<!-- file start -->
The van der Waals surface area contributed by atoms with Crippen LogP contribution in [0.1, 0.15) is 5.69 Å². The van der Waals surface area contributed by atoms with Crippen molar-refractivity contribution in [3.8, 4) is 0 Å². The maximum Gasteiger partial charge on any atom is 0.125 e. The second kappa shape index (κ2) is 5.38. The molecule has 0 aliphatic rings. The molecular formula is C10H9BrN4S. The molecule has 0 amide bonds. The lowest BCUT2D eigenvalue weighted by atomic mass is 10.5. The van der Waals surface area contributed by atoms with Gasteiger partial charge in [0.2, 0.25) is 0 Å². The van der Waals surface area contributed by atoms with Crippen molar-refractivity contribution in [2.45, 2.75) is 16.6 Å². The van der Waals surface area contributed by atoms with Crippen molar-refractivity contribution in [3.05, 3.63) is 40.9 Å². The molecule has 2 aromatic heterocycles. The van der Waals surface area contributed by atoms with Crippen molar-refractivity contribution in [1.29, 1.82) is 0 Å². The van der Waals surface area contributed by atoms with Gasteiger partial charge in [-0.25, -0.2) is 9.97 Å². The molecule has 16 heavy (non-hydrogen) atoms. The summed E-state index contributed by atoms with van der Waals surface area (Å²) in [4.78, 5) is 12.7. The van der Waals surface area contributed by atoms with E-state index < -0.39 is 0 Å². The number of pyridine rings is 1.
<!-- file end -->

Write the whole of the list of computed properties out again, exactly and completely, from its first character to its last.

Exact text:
The van der Waals surface area contributed by atoms with Crippen LogP contribution in [0.1, 0.15) is 5.69 Å². The van der Waals surface area contributed by atoms with Crippen molar-refractivity contribution in [3.8, 4) is 0 Å². The maximum Gasteiger partial charge on any atom is 0.125 e. The second kappa shape index (κ2) is 5.38. The molecule has 0 aliphatic rings. The molecular formula is C10H9BrN4S. The molecule has 0 amide bonds. The lowest BCUT2D eigenvalue weighted by atomic mass is 10.5. The van der Waals surface area contributed by atoms with Gasteiger partial charge in [0.2, 0.25) is 0 Å². The van der Waals surface area contributed by atoms with Crippen molar-refractivity contribution in [2.45, 2.75) is 16.6 Å². The van der Waals surface area contributed by atoms with Crippen molar-refractivity contribution in [3.05, 3.63) is 40.9 Å². The molecule has 2 aromatic heterocycles. The van der Waals surface area contributed by atoms with Crippen molar-refractivity contribution in [1.29, 1.82) is 0 Å². The van der Waals surface area contributed by atoms with Gasteiger partial charge in [-0.25, -0.2) is 9.97 Å². The molecule has 16 heavy (non-hydrogen) atoms. The summed E-state index contributed by atoms with van der Waals surface area (Å²) in [4.78, 5) is 12.7. The van der Waals surface area contributed by atoms with E-state index < -0.39 is 0 Å². The number of pyridine rings is 1.